SCIn the Matter of a Rule against an Attorney-at-Law281
(Sarath N. Silva, C.J.)
It is clear therefore that proceedings of this nature are notfettered by rigid rules and that it is open to this Court to adopt aprocedure which is fair and just in the circumstances. This matter isunique in that the impugned conduct was in a proceeding in Courtitself. Transgressions within Court are rare and Attorneys-at-Lawknow where to draw the line and restrain themselves to keep withinan acceptable norm. The impugned conduct transcends the normby far. The Rule sets out in fair detail the circumstances and theimpugned conduct. The respondent has had an ample opportunityto offer an explanation. Instead of offering an explanation he hasraised preliminary objections and pleaded forgetfulness. Thecontents of the Rule of which the respondent was given amplenotice; the repeated opportunities to offer an explanation and theright to be represented by counsel, in my view establish that theprocedure adopted is fair and reasonable.
Section 42(3) of the Judicature Act only requires that a notice beserved with a copy of the charges and an opportunity be affordedto show cause. The rule that has been issued and the procedureadopted is fully compliant with this requirement. In thecircumstances I overrule the second objection raised by therespondent.
The third objection raised by the respondent relates to theparticipation of Hon. Justice Marsoof as a.member of this Bench.The objection is that since Justice Marsoof was a member of theBench that heard the Supreme Court Application No. S.C.F.R.
108/06, he was privy to what took place in Court and that he shouldnot participate in this matter.
I have to note at the outset that neither proceedings in SC(FR)108/06, nor this Rule could in any way be construed as personalmatters between any of the Judges and the respondent. If therespondent has thus conceived the proceedings, it is amisconception only to his detriment. Justice Marsoof wasfunctioning as a Judge of this Court in SC(FR) 108/06 and themerits of that case have no bearing on these proceedings. What isin issue is the impugned conduct of the respondent in making hissubmissions. I am of the view that it was open to the very Benchhearing S.C.F.R. 108/06 to take appropriate action against therespondent. It has to be noted that the respondent has on more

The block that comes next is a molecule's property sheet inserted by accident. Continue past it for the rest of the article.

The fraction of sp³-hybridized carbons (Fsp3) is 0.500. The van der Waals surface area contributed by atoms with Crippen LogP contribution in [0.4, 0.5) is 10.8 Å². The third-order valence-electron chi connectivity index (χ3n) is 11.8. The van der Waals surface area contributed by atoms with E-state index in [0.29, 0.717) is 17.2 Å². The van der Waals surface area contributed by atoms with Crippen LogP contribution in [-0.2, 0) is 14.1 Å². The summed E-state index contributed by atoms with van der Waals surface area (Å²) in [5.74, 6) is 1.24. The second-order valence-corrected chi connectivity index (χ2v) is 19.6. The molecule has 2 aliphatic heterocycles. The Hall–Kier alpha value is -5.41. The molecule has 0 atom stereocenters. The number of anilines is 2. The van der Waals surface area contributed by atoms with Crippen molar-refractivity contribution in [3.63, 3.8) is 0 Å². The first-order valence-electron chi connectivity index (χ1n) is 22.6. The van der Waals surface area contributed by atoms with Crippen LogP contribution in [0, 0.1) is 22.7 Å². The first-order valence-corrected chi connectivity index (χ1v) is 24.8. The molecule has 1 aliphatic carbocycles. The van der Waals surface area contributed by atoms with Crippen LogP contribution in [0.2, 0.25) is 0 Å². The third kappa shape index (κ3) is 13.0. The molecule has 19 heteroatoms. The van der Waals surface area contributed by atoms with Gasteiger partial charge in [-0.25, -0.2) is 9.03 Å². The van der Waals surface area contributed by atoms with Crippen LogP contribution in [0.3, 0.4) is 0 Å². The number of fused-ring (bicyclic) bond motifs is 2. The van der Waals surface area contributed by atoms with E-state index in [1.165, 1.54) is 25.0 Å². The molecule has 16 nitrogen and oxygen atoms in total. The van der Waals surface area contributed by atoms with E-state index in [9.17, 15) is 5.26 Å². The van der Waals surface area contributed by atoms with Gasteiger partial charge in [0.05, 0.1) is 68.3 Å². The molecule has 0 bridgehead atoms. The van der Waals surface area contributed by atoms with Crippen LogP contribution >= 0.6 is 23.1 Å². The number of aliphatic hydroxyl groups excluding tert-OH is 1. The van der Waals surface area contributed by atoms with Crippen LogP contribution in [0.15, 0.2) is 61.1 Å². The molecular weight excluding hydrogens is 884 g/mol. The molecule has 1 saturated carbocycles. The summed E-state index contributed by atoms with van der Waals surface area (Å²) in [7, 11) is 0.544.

282Sri Lanka Law Reports 1 Sri L.R
than one occasion instituted proceedings against Honourable Judgesof this Court and of the Court of Appeal and on other occasionsobjected to Judges hearing his cases. In S.C.F.R. 108/06 when thematter came up on 22.3.2006 the respondent objected to thePresiding Judge hearing the matter, commenting that the Judge isbiased. The ground of bias alleged is that applications filed by himpurporting to appear in person have been dismissed by the saidJudge. When it was pointed out to him that these applications hadbeen filed several years ago and that in some cases in which therespondent appeared there had been judgments in his favourdelivered by the same Judge, he has stated that the allegation of biaswas only his belief, which might be right or wrong.
He had followed up by saying that although he had no facts tosupport his allegation, the Judge's body language had conveyed tohim an impression of partiality.
I have to emphasize that an objection to the participation of aJudge should be only on firm foundation. Any frivolous objectionthat is taken would only impede the due administration of justice,which may even amount to contempt of Court. The respondent'sobjection to the participation of a Judge without offering anexplanation of the impugned conduct is frivolous. I have to note atthis point that although repeated opportunities have been affordedhe has been evasive. He has neither admitted nor denied theimpugned conduct in Court. In paragraph 38 of the affidavit he hasvirtually pleaded amnesia by stating " I cannot at this distance oftime (more than an year later) recall what exactly was said." HenceI overrule the final objection of the respondent.
The impugned conduct of :
disobedience of orders of Court;
contemptuous disregard of the request of Court to clarifyquestions of law and the rude response that if the Judgeswanted any clarification of the law, they could look it upthemselves;